Join Oregon Humanities Executive Director Adam Davis for a conversation that explores what we think and how we talk about class in Oregon and the nation. What exactly, for example, is the middle class, who does it include and exclude, and why does it get so much attention? When does talking about class turn into class warfare, or pandering, or simple confusion? To what extent can we talk about class without talking about race, ethnicity, and cultural background? Class is clearly related to wealth and money, but it also involves much more than that, from education to dress to the shows we watch, the words we use, and the clothes we wear. What are the measures and markers that help us recognize class, and to what extent is class useful for seeing our state, our neighbors, and ourselves?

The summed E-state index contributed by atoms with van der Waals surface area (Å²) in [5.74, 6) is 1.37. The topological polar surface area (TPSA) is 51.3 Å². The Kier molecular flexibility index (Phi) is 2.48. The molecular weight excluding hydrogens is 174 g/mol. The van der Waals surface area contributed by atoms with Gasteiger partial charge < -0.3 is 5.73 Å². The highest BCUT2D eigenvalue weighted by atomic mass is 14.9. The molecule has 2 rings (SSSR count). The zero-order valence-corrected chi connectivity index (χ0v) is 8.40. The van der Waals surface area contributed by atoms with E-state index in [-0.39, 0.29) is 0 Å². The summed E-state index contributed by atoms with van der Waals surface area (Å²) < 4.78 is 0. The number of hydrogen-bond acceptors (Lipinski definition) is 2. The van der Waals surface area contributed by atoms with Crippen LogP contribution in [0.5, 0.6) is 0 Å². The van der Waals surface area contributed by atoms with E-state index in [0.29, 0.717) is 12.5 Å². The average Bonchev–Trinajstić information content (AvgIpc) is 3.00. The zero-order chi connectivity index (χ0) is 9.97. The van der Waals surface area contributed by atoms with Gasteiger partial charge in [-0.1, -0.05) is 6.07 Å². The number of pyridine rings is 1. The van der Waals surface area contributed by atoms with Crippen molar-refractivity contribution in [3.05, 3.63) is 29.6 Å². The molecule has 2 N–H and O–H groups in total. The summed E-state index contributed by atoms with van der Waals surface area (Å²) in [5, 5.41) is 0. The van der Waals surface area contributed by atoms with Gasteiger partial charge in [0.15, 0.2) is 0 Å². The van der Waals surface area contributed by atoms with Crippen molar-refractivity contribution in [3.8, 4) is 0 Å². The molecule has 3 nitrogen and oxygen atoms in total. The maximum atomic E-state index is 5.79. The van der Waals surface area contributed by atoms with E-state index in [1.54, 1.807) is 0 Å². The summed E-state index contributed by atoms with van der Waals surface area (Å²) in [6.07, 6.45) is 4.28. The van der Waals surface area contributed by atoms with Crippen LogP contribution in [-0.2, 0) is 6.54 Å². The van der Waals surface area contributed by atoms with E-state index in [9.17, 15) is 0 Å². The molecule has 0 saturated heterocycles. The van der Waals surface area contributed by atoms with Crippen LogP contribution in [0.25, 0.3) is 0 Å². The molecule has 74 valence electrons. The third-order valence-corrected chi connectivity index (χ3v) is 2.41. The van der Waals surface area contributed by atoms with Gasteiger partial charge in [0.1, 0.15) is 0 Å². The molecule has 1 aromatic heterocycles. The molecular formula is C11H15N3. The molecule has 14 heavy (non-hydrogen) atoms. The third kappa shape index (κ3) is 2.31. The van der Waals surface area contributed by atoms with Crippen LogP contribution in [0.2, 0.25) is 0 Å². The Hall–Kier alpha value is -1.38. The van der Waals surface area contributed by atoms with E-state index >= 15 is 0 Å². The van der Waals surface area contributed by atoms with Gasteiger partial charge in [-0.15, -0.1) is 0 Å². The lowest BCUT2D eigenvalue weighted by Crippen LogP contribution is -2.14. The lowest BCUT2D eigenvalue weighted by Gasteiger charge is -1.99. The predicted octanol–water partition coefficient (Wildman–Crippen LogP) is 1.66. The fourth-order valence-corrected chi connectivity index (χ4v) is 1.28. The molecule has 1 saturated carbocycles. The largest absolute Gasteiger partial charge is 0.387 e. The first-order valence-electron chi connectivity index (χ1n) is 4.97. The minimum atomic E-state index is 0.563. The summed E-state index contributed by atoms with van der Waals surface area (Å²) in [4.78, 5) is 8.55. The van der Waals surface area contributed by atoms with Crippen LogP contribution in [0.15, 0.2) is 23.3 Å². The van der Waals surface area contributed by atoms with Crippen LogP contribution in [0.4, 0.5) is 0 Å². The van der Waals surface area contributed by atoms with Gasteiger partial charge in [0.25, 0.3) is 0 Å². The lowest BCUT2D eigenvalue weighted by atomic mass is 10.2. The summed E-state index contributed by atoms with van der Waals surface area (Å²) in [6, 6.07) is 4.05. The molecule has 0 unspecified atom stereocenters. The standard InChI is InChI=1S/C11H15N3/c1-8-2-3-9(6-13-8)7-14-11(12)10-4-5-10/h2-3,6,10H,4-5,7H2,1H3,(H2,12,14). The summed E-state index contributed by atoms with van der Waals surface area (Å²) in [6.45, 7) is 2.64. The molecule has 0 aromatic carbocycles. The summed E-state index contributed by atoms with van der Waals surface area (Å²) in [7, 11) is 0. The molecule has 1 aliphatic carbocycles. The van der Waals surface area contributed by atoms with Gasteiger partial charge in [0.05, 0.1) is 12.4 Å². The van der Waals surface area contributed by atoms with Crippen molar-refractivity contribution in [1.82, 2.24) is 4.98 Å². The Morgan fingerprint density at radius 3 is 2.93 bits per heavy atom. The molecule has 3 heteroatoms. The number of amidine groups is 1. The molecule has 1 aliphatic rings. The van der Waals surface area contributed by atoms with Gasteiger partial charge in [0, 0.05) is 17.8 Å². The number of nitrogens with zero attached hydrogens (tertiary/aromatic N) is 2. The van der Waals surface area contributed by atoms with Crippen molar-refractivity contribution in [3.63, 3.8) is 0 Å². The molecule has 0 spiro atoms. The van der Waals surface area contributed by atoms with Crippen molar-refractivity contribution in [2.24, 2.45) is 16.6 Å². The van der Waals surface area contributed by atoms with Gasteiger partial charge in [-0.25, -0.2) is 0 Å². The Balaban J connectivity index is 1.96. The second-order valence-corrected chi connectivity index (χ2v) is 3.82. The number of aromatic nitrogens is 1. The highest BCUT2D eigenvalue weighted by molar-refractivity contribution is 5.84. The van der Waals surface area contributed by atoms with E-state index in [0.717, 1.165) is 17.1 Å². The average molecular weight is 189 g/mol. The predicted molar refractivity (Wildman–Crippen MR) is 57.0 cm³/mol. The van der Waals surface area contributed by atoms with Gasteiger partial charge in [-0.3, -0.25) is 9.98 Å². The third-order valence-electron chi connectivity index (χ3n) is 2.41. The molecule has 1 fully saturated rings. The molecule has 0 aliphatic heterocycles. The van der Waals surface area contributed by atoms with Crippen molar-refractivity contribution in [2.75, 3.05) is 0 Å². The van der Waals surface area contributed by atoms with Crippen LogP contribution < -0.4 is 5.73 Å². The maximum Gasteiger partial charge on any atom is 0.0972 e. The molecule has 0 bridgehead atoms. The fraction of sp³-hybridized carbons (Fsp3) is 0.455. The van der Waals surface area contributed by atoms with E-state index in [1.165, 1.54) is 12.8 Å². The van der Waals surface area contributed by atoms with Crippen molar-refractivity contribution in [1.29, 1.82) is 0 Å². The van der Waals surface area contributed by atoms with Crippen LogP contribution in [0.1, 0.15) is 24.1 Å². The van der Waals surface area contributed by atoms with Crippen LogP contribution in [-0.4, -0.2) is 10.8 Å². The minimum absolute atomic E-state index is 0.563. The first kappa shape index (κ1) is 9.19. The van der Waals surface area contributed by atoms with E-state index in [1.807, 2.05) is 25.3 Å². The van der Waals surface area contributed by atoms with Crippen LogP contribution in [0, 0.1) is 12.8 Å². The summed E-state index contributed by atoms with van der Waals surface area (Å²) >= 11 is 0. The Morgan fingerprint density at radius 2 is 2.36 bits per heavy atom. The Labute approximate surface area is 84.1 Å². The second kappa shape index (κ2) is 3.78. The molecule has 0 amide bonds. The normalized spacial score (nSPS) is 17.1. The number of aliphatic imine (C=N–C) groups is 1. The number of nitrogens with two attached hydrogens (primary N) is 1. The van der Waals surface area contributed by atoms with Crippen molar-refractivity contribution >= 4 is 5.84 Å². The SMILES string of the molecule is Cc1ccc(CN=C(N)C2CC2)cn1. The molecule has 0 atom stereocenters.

Adam Davis | Portland
Adam Davis is the executive director of Oregon Humanities. His previous roles include directing the Center for Civic Reflection, where he designed and implemented “Justice Talking/The Meaning of Service,” a nationwide discussion program for AmeriCorps, VISTA, and other service organizations, and the United States Forest Service, where he led backcountry trail crews and occasionally fought wildland fire. Davis edited Taking Action and co-edited The Civically Engaged Reader and received his PhD from the University of Chicago.